If you’re a captain and have managed to keep your nose clean, your lucky day is coming.
The Air Force on Wednesday announced that the pool of line officers being considered for promotion to major will have a 100 percent promotion opportunity, beginning in December. As long as a captain is qualified, is recommended for promotion by his senior rater, and has exhibited exemplary conduct, his golden oak leaf is a sure thing, Air Force spokeswoman Capt. Kate Atanasoff said.
Officers who receive a “do not promote” recommendation, or a “promote” recommendation with derogatory information such as an Article 15, a court-martial, a referral report or a letter of reprimand in their officer selection record, will need a promotion recommendation form to be considered, the release said.
“I fully trust raters and senior raters to continue to ensure the Air Force‘s high standards of conduct,” Air Force Chief of Staff Gen. Dave Goldfein said in the release.
There are now 2,671 captains eligible for promotion, Atanasoff said in a Thursday email. That number could grow as some above-the-zone officers turn in their continuation contracts. There are no below-the-zone promotions to major, she said.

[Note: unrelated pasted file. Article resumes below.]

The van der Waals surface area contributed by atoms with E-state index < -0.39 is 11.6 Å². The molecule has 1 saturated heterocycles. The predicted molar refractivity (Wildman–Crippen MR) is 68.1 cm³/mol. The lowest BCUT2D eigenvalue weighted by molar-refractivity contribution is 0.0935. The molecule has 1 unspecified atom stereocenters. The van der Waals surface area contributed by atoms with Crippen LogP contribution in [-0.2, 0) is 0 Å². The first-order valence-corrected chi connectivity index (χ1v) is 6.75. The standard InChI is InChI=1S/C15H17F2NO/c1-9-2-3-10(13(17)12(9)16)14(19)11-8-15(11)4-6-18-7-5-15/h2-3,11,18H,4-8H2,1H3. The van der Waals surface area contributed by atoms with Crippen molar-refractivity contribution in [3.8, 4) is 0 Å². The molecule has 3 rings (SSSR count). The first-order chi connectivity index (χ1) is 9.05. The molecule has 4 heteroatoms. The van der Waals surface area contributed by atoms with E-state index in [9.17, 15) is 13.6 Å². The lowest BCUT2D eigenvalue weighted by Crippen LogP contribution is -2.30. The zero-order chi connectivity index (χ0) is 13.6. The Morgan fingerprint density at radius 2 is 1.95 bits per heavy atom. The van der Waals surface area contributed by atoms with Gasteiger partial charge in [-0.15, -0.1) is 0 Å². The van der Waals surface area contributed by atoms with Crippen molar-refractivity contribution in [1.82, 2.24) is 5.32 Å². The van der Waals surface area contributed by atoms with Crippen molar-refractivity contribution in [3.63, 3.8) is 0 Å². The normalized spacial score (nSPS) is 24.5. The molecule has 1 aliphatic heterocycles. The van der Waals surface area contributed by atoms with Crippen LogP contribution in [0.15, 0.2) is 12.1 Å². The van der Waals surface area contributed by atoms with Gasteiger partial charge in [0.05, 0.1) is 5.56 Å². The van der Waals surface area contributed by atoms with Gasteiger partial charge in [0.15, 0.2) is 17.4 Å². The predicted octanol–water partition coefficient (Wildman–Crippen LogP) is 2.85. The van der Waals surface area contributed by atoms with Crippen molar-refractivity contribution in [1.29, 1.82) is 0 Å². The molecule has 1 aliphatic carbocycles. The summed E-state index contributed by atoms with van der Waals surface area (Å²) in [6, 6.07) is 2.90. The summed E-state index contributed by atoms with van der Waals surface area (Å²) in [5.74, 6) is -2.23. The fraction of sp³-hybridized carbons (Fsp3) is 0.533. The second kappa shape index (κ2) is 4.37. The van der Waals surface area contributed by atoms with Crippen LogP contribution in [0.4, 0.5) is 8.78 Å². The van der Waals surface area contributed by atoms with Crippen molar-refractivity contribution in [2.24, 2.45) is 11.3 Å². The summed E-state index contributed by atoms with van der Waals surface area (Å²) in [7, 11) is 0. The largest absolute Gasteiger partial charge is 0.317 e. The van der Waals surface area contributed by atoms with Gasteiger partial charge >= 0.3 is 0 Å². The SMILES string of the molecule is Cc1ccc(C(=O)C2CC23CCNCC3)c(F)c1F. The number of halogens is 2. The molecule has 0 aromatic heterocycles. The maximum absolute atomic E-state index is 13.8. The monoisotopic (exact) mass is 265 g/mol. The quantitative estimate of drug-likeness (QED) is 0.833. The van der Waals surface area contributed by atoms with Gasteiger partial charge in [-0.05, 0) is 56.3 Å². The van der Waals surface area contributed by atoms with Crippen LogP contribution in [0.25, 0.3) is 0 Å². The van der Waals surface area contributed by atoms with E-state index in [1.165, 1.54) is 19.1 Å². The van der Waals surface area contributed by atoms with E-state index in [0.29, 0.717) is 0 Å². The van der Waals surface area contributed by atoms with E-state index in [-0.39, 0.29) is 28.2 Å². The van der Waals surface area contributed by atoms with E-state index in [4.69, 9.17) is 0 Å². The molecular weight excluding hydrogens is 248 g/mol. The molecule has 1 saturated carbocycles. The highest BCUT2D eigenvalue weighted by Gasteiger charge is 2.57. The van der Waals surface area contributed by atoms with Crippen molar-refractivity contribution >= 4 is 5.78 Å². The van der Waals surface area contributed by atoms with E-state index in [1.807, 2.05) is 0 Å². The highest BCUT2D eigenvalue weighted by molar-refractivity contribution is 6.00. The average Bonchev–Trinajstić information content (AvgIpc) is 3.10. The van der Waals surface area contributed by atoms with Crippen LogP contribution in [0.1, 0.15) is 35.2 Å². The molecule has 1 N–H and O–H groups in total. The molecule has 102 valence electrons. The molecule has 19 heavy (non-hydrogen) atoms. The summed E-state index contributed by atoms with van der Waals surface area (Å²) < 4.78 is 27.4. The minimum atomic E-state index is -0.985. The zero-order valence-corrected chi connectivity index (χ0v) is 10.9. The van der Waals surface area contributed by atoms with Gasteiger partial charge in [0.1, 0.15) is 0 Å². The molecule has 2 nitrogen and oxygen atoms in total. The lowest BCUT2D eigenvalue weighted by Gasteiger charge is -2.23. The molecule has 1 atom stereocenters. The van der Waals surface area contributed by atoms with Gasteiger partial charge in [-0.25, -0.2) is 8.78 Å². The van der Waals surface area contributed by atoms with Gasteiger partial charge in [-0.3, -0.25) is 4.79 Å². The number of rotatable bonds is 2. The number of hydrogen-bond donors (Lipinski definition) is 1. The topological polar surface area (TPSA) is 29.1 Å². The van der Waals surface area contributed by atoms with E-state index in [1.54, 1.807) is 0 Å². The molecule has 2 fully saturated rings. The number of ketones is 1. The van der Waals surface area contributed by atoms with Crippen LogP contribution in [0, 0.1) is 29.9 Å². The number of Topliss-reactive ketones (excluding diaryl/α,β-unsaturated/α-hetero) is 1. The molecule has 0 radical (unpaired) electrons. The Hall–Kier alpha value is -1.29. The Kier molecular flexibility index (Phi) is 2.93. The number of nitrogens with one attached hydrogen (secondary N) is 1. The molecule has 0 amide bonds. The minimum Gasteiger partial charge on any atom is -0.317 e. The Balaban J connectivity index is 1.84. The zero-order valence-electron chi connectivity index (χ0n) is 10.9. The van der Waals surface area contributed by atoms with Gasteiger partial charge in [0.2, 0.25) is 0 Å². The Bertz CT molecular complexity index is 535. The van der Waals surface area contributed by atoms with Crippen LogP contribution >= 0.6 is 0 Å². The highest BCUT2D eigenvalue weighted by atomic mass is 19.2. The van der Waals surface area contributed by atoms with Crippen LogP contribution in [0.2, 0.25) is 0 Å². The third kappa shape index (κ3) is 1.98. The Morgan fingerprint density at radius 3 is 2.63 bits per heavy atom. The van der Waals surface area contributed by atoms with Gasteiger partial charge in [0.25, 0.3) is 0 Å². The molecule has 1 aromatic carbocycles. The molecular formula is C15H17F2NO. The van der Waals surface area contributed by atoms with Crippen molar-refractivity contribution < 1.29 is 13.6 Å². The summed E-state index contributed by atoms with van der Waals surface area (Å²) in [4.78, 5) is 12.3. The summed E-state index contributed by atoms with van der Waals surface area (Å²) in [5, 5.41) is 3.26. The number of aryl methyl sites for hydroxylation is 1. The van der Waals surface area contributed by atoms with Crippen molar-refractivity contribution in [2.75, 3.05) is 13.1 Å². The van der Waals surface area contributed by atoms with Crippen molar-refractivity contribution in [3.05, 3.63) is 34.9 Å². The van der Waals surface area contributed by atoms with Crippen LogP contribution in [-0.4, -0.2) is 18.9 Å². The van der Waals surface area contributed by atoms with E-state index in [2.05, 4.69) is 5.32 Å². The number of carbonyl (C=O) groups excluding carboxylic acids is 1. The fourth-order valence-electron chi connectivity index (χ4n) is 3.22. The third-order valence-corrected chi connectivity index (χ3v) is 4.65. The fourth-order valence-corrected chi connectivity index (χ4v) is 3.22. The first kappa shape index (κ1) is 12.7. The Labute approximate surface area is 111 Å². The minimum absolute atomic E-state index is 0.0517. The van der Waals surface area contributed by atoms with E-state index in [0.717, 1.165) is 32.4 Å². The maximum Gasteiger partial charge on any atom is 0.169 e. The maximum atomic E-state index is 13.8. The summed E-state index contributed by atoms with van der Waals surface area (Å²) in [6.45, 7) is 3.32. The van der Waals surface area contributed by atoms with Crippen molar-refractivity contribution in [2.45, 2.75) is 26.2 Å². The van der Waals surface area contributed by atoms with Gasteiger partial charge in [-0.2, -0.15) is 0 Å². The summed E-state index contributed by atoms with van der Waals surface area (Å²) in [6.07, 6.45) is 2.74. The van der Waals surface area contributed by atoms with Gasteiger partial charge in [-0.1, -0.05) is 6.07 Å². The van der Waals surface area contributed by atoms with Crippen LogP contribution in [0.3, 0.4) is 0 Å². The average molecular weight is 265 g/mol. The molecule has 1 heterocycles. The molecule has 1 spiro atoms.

In the release, the Air Force said it is taking this step because it’s falling short of needed field-grade officers, such as majors, lieutenant colonels and colonels. The Air Force is now at 92 percent manning for Line of the Air Force field-grade officers. And when it comes to non-rated field-grade officers, the undermanning is even worse at 74 percent.
“With this change, captains whose conduct has been exemplary can expect to be promoted to major,” Air Force Secretary Heather Wilson said in the release. “We‘ve been letting capable people leave the service and we need them.”
The Air Force has grown increasingly worried in recent years about pilots and other skilled officers leaving the service. This move is intended to develop leaders and improve retention, according to the release.
The last time major promotions were announced, in July, the overall selection rate was 85.3 percent. In-the-zone candidates had a selection rate of 93.1 percent, and above-the-zone major candidates had a 17.2 percent rate.
The Air Force has researched multiple officer performance management tools over the past year and developed recommendations to better identify talented officers and plan for current and future officer shortage, according to the release.
The changes are sorely needed, said Air Force personnel chief Lt. Gen. Gina Grosso.
“There have been no major changes to the officer evaluation system in nearly 30 years, but there have been significant changes to our force composition, mission, requirements and how our performance system reflects what we value in others,” Grosso said.